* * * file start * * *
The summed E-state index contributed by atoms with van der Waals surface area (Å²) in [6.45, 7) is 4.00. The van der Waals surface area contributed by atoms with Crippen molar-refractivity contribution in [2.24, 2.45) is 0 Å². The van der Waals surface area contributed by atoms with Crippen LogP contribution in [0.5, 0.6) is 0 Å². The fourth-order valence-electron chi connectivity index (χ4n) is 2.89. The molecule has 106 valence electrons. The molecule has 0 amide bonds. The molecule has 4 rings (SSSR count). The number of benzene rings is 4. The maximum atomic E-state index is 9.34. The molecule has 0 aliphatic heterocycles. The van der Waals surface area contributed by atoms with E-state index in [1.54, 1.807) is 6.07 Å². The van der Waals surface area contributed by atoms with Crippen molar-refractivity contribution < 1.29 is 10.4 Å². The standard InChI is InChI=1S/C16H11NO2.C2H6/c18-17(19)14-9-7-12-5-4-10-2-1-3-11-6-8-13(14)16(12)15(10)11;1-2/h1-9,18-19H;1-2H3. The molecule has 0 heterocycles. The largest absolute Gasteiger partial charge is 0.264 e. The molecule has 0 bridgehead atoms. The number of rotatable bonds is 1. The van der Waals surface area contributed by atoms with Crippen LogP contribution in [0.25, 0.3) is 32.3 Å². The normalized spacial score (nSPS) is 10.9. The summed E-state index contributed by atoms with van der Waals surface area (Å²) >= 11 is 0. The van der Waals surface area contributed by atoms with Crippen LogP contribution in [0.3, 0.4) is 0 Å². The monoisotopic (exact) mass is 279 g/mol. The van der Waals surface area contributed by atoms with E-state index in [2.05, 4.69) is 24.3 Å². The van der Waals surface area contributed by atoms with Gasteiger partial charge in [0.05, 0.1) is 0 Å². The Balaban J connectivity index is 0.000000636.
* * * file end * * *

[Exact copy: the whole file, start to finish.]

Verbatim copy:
The summed E-state index contributed by atoms with van der Waals surface area (Å²) in [6.45, 7) is 4.00. The van der Waals surface area contributed by atoms with Crippen molar-refractivity contribution in [2.24, 2.45) is 0 Å². The van der Waals surface area contributed by atoms with Crippen LogP contribution in [0.5, 0.6) is 0 Å². The fourth-order valence-electron chi connectivity index (χ4n) is 2.89. The molecule has 106 valence electrons. The molecule has 0 amide bonds. The molecule has 4 rings (SSSR count). The number of benzene rings is 4. The maximum atomic E-state index is 9.34. The molecule has 0 aliphatic heterocycles. The van der Waals surface area contributed by atoms with E-state index in [1.54, 1.807) is 6.07 Å². The van der Waals surface area contributed by atoms with Crippen molar-refractivity contribution < 1.29 is 10.4 Å². The standard InChI is InChI=1S/C16H11NO2.C2H6/c18-17(19)14-9-7-12-5-4-10-2-1-3-11-6-8-13(14)16(12)15(10)11;1-2/h1-9,18-19H;1-2H3. The molecule has 0 heterocycles. The largest absolute Gasteiger partial charge is 0.264 e. The molecule has 0 bridgehead atoms. The number of rotatable bonds is 1. The van der Waals surface area contributed by atoms with Crippen LogP contribution in [0.25, 0.3) is 32.3 Å². The normalized spacial score (nSPS) is 10.9. The summed E-state index contributed by atoms with van der Waals surface area (Å²) >= 11 is 0. The van der Waals surface area contributed by atoms with Crippen LogP contribution in [0.3, 0.4) is 0 Å². The monoisotopic (exact) mass is 279 g/mol. The van der Waals surface area contributed by atoms with E-state index in [2.05, 4.69) is 24.3 Å². The van der Waals surface area contributed by atoms with Gasteiger partial charge in [0.05, 0.1) is 0 Å². The Balaban J connectivity index is 0.000000636.